The artist was looking for a sanctuary – a place with surrounding beauty to recreate and to be inspired from. This was found in a house on the open fields behind the famous Louisiana Museum of Modern Art in Humlebæk. Placed in rural surroundings, near the water, it was perfect!
So the reconstruction of the house was next: And old, land workers house had to be turned into a modern home, with a lot more light coming in, in order to function as a home as well as a studio.
The raw materials were the first inspiration: Brick walls, concrete floors and a huge steel beam supporting the first floor was actually part of the house when the project started. And these were the elements that we decided to make the identity of the house, together with the old wooden beams that were revealed when reconstructing the first floor. The original concrete floors were removed and floor heating was installed before the new concrete floor was laid out, sanded roughly and treated with a shiny epoxy. The floor heating allowed us to remove all wall-mounted heating from the ground floor and then we rebuild the walls as clean-cut white, matte surfaces. No panelling, just white walls. Since the outside of the house is protected by local architectural restrictions, the windows were kept in the original style. But this gave a good contrast to the strict square window openings.Location: Humlebæk, Denmark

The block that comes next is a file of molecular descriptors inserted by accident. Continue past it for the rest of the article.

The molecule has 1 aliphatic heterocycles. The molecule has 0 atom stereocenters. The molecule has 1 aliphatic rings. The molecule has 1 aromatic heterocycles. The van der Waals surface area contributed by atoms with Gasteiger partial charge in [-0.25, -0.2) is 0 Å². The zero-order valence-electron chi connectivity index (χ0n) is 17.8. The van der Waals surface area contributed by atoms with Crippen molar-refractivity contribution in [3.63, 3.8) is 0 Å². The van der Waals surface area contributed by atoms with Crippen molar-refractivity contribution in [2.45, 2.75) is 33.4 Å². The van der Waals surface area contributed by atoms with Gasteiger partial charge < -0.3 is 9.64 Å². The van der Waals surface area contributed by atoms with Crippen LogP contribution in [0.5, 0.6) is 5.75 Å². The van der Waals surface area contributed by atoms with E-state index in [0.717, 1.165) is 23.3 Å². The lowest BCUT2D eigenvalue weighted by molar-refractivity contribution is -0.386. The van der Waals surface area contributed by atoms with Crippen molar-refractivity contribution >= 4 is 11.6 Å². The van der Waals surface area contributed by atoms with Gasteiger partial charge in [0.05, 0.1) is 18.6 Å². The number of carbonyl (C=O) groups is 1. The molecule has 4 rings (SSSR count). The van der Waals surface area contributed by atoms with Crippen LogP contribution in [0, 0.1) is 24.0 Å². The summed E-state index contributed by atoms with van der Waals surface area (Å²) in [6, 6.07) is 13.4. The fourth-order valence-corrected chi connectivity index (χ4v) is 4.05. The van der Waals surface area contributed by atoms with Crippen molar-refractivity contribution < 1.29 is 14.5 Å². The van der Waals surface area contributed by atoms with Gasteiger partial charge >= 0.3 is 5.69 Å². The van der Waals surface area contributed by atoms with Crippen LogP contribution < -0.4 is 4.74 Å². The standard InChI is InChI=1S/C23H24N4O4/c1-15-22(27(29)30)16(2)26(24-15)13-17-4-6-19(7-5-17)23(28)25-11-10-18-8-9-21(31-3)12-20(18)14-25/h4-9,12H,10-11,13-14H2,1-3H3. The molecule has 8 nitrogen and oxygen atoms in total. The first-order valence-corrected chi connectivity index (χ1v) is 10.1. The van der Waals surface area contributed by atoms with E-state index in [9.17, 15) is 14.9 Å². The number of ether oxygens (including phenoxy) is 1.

Design: Norm Architects | Jonas Bjerre-Poulsen & Kasper Rønn
Size: 100 m2
Client: Von Lotzbeck
Photographer: Jonas Bjerre-Poulsen